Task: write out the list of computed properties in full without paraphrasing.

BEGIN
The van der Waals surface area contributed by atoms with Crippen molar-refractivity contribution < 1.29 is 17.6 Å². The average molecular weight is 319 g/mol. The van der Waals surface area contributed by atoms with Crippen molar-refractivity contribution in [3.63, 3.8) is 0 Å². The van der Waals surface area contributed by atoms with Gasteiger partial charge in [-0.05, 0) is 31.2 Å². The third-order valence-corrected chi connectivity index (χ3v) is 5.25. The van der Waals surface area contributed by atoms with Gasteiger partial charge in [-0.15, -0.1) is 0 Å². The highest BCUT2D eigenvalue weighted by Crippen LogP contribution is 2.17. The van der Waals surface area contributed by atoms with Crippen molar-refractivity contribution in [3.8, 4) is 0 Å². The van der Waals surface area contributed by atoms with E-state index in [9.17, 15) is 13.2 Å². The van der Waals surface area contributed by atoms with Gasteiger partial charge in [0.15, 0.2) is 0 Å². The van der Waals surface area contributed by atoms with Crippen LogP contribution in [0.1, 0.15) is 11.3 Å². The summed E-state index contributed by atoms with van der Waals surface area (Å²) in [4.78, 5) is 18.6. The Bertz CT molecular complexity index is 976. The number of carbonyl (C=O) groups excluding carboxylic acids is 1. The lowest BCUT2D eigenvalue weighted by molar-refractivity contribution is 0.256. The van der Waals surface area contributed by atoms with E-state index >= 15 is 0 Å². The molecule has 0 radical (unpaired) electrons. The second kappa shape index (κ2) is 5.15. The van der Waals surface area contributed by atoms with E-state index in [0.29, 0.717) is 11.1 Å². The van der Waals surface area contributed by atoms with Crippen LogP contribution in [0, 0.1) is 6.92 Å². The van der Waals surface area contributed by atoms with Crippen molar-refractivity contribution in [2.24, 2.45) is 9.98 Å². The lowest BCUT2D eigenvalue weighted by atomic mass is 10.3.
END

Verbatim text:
The van der Waals surface area contributed by atoms with Crippen molar-refractivity contribution < 1.29 is 17.6 Å². The average molecular weight is 319 g/mol. The van der Waals surface area contributed by atoms with Crippen molar-refractivity contribution in [3.63, 3.8) is 0 Å². The van der Waals surface area contributed by atoms with Gasteiger partial charge in [-0.05, 0) is 31.2 Å². The third-order valence-corrected chi connectivity index (χ3v) is 5.25. The van der Waals surface area contributed by atoms with Gasteiger partial charge in [-0.15, -0.1) is 0 Å². The highest BCUT2D eigenvalue weighted by Crippen LogP contribution is 2.17. The van der Waals surface area contributed by atoms with Crippen molar-refractivity contribution in [3.8, 4) is 0 Å². The van der Waals surface area contributed by atoms with E-state index in [9.17, 15) is 13.2 Å². The van der Waals surface area contributed by atoms with Gasteiger partial charge in [0.15, 0.2) is 0 Å². The van der Waals surface area contributed by atoms with Crippen LogP contribution in [0.1, 0.15) is 11.3 Å². The summed E-state index contributed by atoms with van der Waals surface area (Å²) in [4.78, 5) is 18.6. The Bertz CT molecular complexity index is 976. The number of carbonyl (C=O) groups excluding carboxylic acids is 1. The lowest BCUT2D eigenvalue weighted by molar-refractivity contribution is 0.256. The van der Waals surface area contributed by atoms with E-state index >= 15 is 0 Å². The molecule has 0 radical (unpaired) electrons. The second kappa shape index (κ2) is 5.15. The van der Waals surface area contributed by atoms with E-state index in [0.29, 0.717) is 11.1 Å². The van der Waals surface area contributed by atoms with Crippen LogP contribution in [0, 0.1) is 6.92 Å². The van der Waals surface area contributed by atoms with Crippen molar-refractivity contribution in [2.24, 2.45) is 9.98 Å². The lowest BCUT2D eigenvalue weighted by atomic mass is 10.3.